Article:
An Anthology of Literary, Theological, and Philosophical Texts
More than ever before do we need the critical engagement with religious tolerance. Historical perspectives allow us to gain access to the discourse on this universal, often very contested topic. Already the Middle Ages and the early modern age witnessed the emergence of significant voices addressing toleration, if not even tolerance. This anthology opens many new perspectives toward this centrally important topic, adding a cultural-historical, religious, literary, and philosophical dimension mostly unknown today.
„Albrecht Classen reminds us in this volume that, "we all know just too well that the survival of the human species and its future development depends existentially on its ability and willingness to subscribe to the fundamental ideals of at least toleration, if not tolerance." As with others of Classen's works on the full range of medieval and early modern culture, this book could not be more timely or more urgently needed, especially for its positive approach to a highly volatile topic."
Fidel Fajardo-Acosta, Creighton University, Omaha, NE
Wolfram von Eschenbach: A Middle High German Poet Seeks out the Orient (ca. 1205–ca. 1220)
The Middle High German poet Wolfram von Eschenbach (fl. ca. 1190–ca. 1220) belonged to the poetic masters of his time and enjoyed highest popularity for his works, Parzival (ca. 1205) and Willehalm (ca. 1218). He also composed significant dawn songs (tageliet, or alba). Those are songs about two lovers who wake up in the morning and lament the necessity that he has to depart from her because they are not married. Wolfram changed the tone, however, and argued that it would be better if the lovers were married because then he could simply stay in bed with her). Wolfram additionally created a mysterious fragment, his Titurel, in which he picked up loose narrative strands from his Parzival and apparently experimented with alternative concepts combining notions of love and death.17 Both his Parzival and Willehalm achieved greatest popularity, considering that the ←45 | 46→first has survived in eighty-seven, the latter in seventy-nine manuscripts, which are amazing numbers for the Middle Ages. The Parzival was even printed once as an incunabulum, by Johann Mentelin in Straßburg 1477.18 By contrast, the Titurel apparently enjoyed no great success, since it has survived only in three manuscripts, none of which contains the conclusion, probably because the poet himself did not intend to offer one, forcing his audience to think about the implications of the textual message on their own.19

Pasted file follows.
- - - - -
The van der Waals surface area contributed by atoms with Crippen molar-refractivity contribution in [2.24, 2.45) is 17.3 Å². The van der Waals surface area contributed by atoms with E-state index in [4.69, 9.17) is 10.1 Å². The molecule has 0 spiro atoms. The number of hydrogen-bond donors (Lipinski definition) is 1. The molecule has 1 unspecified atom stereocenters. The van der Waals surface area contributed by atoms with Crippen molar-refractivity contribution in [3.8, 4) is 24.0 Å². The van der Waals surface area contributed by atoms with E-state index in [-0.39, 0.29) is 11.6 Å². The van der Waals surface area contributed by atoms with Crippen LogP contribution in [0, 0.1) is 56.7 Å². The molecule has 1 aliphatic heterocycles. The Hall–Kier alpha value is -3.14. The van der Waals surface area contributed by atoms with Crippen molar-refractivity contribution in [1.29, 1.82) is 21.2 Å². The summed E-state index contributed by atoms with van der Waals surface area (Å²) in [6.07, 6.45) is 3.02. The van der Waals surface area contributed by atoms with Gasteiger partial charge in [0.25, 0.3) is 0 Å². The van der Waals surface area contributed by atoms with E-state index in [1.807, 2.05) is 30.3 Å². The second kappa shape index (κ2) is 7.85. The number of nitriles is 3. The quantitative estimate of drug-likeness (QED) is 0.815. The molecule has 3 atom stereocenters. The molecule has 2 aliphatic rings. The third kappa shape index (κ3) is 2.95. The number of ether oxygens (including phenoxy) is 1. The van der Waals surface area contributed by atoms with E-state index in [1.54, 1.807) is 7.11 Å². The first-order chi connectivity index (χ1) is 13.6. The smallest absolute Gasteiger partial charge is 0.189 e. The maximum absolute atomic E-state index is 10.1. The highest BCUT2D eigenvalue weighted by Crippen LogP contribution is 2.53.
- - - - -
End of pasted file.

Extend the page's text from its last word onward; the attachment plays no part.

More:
Wolfram drew extensively from older sources, as was typical in the Middle Ages, primarily Chrétien de Troyes’s Perceval for...
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